With Brooklyn being overwhelmingly Democratic, last week’s primary winners were for all practical purposes elected to the office for which they are running in the general election.
However, in the name of democracy, KCP is looking at several general election contests that it deems examining as part of its mission to bring ideas and bipartisan choice to the borough’s residents.
This includes the top race in which Brooklyn voters have a say – that for president between Hillary Clinton and Donald Trump.
Here are some of the other general election contests that KCP will be looking at in no particular order:
Incumbent Congressman Jerrold Nadler (D-NY10) versus Republican Challenger Phil Rosenthal – While Nadler is widely acknowledged as an extremely effective, but partisan lawmaker, he is also a career politician, having gone from 16 years in the state assembly to 24 years in Congress. Rosenthal first got into the race because of his strong opposition to Nadler in his support for the Iran nuclear deal last year, but he also brings an unusually different and strong skill set and solid working-class credentials.
Born and raised in Mitchell-Lama housing in the Bronx, Rosenthal is a physicist, a lawyer, and an entrepreneur, who attended public school and graduated salutatorian from Bronx High School of Science. He then went to Yale where he graduated summa cum laude, phi beta kappa in physics and then Caltech where he earned a Ph.D. in physics researching string theory and cosmology. Finally, Phil earned a J.D., magna cum laude, from Harvard Law School.
Upon graduating from Harvard he practiced law at Covington & Burling in Washington, DC, specializing in patent, nuclear, and telecommunications law. In 1999, he co-founded Fastcase, a company that brings big data analytics to legal research and is dedicated to democratizing the law. He is proud to have created jobs and ensured that two-thirds of the lawyers in America have access to the law, making it easier for them to address our shameful access to justice crisis. Fastcase partners with scores of state and local bar associations, as well as many of the largest law firms and most prominent law schools in the world.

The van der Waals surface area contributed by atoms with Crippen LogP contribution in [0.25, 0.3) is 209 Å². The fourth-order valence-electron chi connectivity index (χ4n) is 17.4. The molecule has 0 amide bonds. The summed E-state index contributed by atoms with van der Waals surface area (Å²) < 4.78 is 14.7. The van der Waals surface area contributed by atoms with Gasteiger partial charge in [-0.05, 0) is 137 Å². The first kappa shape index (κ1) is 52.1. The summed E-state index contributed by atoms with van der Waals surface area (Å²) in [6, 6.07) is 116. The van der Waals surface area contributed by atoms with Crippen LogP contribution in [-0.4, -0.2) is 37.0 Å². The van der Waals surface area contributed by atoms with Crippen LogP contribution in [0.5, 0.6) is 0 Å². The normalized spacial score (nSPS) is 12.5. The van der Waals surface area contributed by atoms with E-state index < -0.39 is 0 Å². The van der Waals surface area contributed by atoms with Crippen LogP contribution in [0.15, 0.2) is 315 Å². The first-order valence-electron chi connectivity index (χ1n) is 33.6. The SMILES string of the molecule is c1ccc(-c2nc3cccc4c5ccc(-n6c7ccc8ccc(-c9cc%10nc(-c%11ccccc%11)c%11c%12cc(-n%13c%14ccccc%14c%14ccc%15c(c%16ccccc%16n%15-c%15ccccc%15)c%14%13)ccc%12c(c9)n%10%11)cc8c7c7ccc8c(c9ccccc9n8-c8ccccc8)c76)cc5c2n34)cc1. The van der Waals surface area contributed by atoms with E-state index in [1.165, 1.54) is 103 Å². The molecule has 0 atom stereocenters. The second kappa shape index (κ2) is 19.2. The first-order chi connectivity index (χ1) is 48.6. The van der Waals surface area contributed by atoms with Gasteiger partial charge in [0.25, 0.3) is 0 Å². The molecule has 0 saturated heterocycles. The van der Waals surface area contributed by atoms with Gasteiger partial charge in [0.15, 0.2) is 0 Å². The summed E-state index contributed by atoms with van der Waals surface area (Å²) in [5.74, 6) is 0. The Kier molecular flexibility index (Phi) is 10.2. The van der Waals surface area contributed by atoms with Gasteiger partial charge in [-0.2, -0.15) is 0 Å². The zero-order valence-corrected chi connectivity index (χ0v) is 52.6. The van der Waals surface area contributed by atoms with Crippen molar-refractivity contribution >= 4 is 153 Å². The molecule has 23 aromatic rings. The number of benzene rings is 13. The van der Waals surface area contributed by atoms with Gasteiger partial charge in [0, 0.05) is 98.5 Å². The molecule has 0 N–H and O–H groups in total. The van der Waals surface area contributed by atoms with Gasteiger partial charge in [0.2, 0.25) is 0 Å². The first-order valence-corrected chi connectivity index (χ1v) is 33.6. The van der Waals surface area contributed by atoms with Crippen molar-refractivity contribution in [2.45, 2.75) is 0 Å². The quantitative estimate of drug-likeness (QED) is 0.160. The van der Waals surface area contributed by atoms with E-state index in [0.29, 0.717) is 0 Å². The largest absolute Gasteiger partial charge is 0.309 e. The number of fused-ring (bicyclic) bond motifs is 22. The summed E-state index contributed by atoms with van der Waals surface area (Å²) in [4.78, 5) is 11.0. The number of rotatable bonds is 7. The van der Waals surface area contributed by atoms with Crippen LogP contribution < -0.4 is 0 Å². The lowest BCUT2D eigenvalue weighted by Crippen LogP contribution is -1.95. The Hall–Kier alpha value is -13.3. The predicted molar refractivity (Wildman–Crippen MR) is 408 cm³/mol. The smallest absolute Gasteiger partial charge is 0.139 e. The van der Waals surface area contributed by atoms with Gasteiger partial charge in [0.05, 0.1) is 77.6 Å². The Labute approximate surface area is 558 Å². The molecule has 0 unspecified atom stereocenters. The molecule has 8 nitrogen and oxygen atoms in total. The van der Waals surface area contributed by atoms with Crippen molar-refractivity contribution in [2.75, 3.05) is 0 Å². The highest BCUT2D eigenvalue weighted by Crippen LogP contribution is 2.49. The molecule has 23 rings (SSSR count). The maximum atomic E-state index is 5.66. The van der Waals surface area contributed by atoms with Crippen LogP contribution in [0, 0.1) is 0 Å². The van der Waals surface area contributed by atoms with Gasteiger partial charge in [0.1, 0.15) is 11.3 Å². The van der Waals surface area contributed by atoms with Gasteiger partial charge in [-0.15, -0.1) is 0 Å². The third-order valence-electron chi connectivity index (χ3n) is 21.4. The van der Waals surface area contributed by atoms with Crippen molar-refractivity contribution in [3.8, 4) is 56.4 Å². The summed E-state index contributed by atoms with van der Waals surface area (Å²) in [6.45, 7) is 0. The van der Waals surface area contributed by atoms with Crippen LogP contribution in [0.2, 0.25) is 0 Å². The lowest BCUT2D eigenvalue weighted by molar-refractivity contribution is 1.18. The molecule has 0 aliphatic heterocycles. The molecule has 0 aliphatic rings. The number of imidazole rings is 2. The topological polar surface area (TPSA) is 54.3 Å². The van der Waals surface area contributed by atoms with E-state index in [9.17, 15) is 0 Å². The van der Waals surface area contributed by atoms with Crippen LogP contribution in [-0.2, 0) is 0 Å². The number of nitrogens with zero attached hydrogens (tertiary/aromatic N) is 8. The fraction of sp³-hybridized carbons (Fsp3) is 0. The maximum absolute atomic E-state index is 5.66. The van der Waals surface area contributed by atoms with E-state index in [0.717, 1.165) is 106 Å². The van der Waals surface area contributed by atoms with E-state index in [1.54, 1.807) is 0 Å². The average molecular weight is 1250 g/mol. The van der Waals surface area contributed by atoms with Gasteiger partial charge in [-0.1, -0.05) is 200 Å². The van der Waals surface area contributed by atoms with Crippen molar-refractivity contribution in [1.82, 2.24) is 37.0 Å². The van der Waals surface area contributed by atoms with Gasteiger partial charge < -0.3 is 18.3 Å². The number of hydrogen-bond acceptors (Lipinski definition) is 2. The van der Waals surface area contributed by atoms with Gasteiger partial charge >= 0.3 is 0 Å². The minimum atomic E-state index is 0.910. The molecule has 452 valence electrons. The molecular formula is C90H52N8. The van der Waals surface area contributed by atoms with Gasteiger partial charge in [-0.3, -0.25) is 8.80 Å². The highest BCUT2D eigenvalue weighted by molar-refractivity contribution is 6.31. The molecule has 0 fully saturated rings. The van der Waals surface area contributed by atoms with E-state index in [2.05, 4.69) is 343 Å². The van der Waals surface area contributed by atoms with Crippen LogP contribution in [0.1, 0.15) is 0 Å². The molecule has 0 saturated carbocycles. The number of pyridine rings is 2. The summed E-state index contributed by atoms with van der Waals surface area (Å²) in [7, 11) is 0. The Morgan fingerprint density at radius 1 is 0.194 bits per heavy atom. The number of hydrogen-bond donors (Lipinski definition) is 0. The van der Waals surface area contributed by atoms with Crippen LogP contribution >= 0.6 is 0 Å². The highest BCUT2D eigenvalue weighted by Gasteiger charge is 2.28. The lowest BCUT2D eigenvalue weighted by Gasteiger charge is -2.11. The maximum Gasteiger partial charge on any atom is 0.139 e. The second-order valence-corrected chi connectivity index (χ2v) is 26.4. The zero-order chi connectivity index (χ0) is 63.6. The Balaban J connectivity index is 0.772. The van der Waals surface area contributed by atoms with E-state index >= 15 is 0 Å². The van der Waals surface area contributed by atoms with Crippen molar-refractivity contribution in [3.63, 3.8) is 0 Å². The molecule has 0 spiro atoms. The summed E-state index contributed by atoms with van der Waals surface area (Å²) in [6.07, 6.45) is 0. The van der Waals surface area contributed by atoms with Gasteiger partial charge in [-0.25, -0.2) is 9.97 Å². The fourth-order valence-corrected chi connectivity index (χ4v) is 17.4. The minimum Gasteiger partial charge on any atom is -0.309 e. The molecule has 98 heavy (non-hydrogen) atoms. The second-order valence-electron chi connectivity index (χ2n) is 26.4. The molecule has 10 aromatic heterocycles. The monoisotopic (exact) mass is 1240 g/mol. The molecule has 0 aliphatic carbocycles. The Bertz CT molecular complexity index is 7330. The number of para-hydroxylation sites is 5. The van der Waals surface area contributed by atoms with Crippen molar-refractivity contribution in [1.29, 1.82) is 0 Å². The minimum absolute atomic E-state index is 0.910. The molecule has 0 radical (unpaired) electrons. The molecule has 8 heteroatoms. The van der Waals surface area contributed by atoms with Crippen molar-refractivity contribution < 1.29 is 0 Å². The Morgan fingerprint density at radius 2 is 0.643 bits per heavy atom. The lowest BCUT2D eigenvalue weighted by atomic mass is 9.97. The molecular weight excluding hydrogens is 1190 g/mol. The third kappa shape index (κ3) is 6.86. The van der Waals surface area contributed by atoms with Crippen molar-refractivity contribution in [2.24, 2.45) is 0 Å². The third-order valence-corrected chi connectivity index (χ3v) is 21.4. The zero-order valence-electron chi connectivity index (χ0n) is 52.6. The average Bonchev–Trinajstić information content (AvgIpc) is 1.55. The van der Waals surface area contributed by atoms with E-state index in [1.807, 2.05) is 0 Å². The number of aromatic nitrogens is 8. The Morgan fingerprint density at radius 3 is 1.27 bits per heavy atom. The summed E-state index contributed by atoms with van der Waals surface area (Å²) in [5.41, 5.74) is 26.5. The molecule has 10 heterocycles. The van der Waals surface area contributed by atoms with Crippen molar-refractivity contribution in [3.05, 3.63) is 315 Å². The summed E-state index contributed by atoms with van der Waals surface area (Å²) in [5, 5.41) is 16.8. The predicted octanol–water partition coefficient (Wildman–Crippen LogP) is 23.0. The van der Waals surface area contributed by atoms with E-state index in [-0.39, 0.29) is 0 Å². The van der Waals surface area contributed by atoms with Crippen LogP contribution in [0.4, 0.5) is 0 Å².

The 10th Congressional district includes both Manhattan and parts of Brooklyn including the neighborhoods of Borough Park, Kensington, and parts of Bay Ridge, Bensonhurst, Dyker Heights, Red Hook, Sunset Park and Midwood.
Assemblywoman Helene Weinstein versus Challenger Ramona Johnson in the 41st Assembly district covering Flatlands and parts of Sheepshead Bay. Weinstein is a 36-year entrenched Democratic incumbent, who has succeeded her father, while Johnson is a Republican of color with a solid working class background and some fresh ideas.
It is interesting to note that after a long court battle, the Kings County Republican leadership is now coming together under Teddy Ghorra and is openly courting diverse candidates to fill their running slates, and Johnson is one of these candidates, and should get support from the Brooklyn GOP.
Also of note in this race is that Laurie Garson, the longtime female Democratic District leader in the 41st AD was thrown off the ballot in a petition challenge from the new district leader, Lori Maslow, wife of noted election attorney Aaron Maslow and mother to Sam Maslow, who told KCP earlier this year that he is looking to challenge Weinstein in the future.
Robert “Bobby” Carroll (D) versus Glenn Nocera (R) for the 44th Assembly District seat covering Park Slope, Windsor Terrace & Kensington. This is an open seat as longtime Assembly Member Jim Brennan is retiring, and it appears that Carroll has the support of everyone including the Democratic County bosses, and the borough’s reformist and progressive Democratic machine. The problem is, Carroll, an attorney comes from a political family, still lives in his parents or grandparents Windsor Terrace home and hasn’t seemed to ever cross Church Avenue to the large immigrant and working-class Kensington section of the district until the recent primary.
Nocera is a born and raised Kensington native, who also lives in his parents home (although they are both deceased). He is a security guard at Brooklyn College and auxiliary cop, and is also president of the Brooklyn Tea Party. Take away this rather right-wing credential, however, and he comes across as an intelligent and knowledgable candidate on the issues, who appears willing to work in a bipartisan manner to get things done in Albany. At the very least, Nocera, deserves an airing of his ideas.
Assemblyman D0v Hikind – 48th Assembly District covering Boro Park. – Having recently stepped down as district leader and hand picking David Schwartz to replace him, there are rumors that Hikind will run for re-election and then step down, where he will name his son to replace him. In any event, Boro Park politics is always worth watching.